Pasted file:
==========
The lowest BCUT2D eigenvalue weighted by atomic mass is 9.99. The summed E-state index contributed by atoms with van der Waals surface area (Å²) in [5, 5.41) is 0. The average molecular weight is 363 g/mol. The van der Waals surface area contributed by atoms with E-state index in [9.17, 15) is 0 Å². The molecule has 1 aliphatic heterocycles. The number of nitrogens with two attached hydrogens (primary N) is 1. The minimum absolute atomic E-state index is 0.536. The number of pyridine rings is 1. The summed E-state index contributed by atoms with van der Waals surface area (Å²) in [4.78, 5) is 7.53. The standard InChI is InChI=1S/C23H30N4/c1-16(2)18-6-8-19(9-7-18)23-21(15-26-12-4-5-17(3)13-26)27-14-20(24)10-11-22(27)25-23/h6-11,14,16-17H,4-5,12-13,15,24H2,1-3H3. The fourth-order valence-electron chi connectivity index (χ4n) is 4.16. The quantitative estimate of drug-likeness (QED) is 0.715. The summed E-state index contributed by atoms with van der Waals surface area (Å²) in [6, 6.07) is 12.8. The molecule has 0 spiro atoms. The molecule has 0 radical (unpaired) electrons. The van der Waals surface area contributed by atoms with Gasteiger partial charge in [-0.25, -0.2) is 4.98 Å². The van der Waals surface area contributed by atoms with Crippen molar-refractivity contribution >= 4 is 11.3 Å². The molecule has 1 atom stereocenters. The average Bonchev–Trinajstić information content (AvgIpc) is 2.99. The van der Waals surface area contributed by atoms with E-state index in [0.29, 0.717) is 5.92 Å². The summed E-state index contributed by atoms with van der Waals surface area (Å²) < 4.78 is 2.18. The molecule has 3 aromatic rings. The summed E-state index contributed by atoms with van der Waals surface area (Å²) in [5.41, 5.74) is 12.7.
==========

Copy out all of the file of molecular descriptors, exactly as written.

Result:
The lowest BCUT2D eigenvalue weighted by atomic mass is 9.99. The summed E-state index contributed by atoms with van der Waals surface area (Å²) in [5, 5.41) is 0. The average molecular weight is 363 g/mol. The van der Waals surface area contributed by atoms with E-state index in [9.17, 15) is 0 Å². The molecule has 1 aliphatic heterocycles. The number of nitrogens with two attached hydrogens (primary N) is 1. The minimum absolute atomic E-state index is 0.536. The number of pyridine rings is 1. The summed E-state index contributed by atoms with van der Waals surface area (Å²) in [4.78, 5) is 7.53. The standard InChI is InChI=1S/C23H30N4/c1-16(2)18-6-8-19(9-7-18)23-21(15-26-12-4-5-17(3)13-26)27-14-20(24)10-11-22(27)25-23/h6-11,14,16-17H,4-5,12-13,15,24H2,1-3H3. The fourth-order valence-electron chi connectivity index (χ4n) is 4.16. The quantitative estimate of drug-likeness (QED) is 0.715. The summed E-state index contributed by atoms with van der Waals surface area (Å²) in [6, 6.07) is 12.8. The molecule has 0 spiro atoms. The molecule has 0 radical (unpaired) electrons. The van der Waals surface area contributed by atoms with Gasteiger partial charge in [-0.25, -0.2) is 4.98 Å². The van der Waals surface area contributed by atoms with Crippen molar-refractivity contribution >= 4 is 11.3 Å². The molecule has 1 atom stereocenters. The average Bonchev–Trinajstić information content (AvgIpc) is 2.99. The van der Waals surface area contributed by atoms with E-state index in [0.29, 0.717) is 5.92 Å². The summed E-state index contributed by atoms with van der Waals surface area (Å²) < 4.78 is 2.18. The molecule has 3 aromatic rings. The summed E-state index contributed by atoms with van der Waals surface area (Å²) in [5.41, 5.74) is 12.7.